For example, the description, “Coffee husks and skins,” is sufficient for Schedule B number 0901.90.1000. However, the description next to Schedule B number 0901.11.0000, which is “Not decaffeinated,” is not a clear-enough description. So instead, you could build a description using the heading description plus the number description such as, “Coffee, not roasted, not decaffeinated.”
The next column is Unit of Quantity, which also means unit of measure. When you submit your EEI filing through AESDirect or complete an SLI for your freight forwarder so they can file on your behalf, you must report the quantity for this product using this unit of measure. This may be a different unit of measure than how you sell the product and how you include it on your commercial invoice.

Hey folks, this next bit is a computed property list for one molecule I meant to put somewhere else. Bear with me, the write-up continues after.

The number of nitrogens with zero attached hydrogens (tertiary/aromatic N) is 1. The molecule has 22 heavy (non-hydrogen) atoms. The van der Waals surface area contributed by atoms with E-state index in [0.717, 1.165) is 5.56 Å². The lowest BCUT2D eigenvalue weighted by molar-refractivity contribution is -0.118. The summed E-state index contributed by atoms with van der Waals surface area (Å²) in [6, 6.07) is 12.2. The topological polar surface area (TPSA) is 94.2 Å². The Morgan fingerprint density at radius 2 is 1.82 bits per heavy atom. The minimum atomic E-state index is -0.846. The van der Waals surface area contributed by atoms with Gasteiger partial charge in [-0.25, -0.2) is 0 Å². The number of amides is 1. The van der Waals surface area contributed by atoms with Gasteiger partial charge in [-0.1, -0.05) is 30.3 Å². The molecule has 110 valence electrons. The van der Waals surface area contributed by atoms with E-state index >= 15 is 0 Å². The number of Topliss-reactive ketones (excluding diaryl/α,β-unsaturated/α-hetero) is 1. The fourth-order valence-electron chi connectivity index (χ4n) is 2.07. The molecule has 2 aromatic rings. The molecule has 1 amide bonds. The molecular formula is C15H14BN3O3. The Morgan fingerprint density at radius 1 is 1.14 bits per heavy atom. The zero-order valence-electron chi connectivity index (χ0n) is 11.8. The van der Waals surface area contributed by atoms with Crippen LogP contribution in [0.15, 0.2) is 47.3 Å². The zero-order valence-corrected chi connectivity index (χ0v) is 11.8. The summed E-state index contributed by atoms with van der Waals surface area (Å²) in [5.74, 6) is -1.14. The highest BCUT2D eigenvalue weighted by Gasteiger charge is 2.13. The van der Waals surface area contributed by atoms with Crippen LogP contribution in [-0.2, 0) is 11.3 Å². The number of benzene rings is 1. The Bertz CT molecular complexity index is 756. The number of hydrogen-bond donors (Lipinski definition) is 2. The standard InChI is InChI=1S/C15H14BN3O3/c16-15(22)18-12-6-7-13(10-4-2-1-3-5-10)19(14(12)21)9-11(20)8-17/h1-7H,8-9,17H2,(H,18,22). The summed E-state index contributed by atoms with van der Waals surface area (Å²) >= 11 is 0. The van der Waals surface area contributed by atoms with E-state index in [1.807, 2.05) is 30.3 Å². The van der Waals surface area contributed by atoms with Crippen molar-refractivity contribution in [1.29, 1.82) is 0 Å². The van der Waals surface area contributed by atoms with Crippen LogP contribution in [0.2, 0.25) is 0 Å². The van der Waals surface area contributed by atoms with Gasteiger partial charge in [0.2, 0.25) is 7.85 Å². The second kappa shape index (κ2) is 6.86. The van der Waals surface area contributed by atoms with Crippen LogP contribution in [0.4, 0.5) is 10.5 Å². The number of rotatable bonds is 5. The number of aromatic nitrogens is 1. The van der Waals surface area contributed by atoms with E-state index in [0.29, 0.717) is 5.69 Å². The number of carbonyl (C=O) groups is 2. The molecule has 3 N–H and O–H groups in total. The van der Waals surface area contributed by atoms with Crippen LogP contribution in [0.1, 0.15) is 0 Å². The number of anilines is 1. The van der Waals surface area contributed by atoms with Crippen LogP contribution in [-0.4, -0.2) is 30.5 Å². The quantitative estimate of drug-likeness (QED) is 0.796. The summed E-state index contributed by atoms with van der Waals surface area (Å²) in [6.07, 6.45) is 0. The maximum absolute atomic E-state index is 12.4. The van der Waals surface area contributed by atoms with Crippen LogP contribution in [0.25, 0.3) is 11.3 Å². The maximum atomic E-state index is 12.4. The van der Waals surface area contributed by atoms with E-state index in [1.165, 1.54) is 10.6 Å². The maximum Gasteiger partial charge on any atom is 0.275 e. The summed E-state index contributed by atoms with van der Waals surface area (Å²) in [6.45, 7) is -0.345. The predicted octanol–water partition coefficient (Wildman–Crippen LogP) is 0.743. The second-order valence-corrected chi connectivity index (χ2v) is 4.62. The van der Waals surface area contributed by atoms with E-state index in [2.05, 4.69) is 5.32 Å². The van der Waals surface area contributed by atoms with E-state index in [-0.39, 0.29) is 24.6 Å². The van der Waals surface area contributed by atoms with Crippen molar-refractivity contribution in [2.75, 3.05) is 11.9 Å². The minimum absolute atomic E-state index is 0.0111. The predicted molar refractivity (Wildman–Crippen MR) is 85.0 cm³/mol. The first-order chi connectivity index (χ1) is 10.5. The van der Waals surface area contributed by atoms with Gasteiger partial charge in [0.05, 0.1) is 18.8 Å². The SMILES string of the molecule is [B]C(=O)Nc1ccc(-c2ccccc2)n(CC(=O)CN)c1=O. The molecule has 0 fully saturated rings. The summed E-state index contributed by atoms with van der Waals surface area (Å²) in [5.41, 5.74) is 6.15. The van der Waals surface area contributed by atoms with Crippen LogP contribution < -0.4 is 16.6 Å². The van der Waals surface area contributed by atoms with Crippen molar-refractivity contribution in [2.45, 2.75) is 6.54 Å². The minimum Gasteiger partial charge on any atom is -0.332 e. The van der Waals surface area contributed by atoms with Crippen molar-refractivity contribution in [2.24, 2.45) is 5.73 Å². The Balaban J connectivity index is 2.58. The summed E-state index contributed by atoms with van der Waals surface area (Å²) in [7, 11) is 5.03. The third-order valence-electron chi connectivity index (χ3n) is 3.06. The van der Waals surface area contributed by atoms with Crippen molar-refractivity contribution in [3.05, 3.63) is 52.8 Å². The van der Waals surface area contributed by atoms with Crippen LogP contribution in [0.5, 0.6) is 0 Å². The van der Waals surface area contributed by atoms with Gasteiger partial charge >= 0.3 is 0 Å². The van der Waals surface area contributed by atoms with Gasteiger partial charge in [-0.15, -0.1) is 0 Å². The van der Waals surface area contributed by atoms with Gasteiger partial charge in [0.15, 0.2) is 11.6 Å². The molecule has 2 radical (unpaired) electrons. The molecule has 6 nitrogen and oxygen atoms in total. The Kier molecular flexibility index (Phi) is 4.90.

For example, you might sell your coffee by the can. Or, because you are a successful wholesaler, by the gross (144 cans). You can, and should, list your product this way on your commercial invoice. If I buy 10 gross of coffee from you, the invoice quantity is 10 and the unit of measure is gross.
However, the Census Bureau doesn’t care about the number of cans you are exporting. Based on your Schedule B number—0901.11.0000—your EEI filing needs to report the quantity in kilograms. If each of your cans contains one pound of coffee, the quantity to report is 65.3 kilograms.
But you may not be done yet. The final column in the Schedule B chart shown above is called Second Quantity.
Under the Schedule B, the Census Bureau sometime requires that you report two quantities and two units of measure for your product. The example above does not show any of those items, but if you look in Chapter 32, you will see that certain kinds of paint need to be reported in liters and kgs (see Schedule B number 3208.10.0000).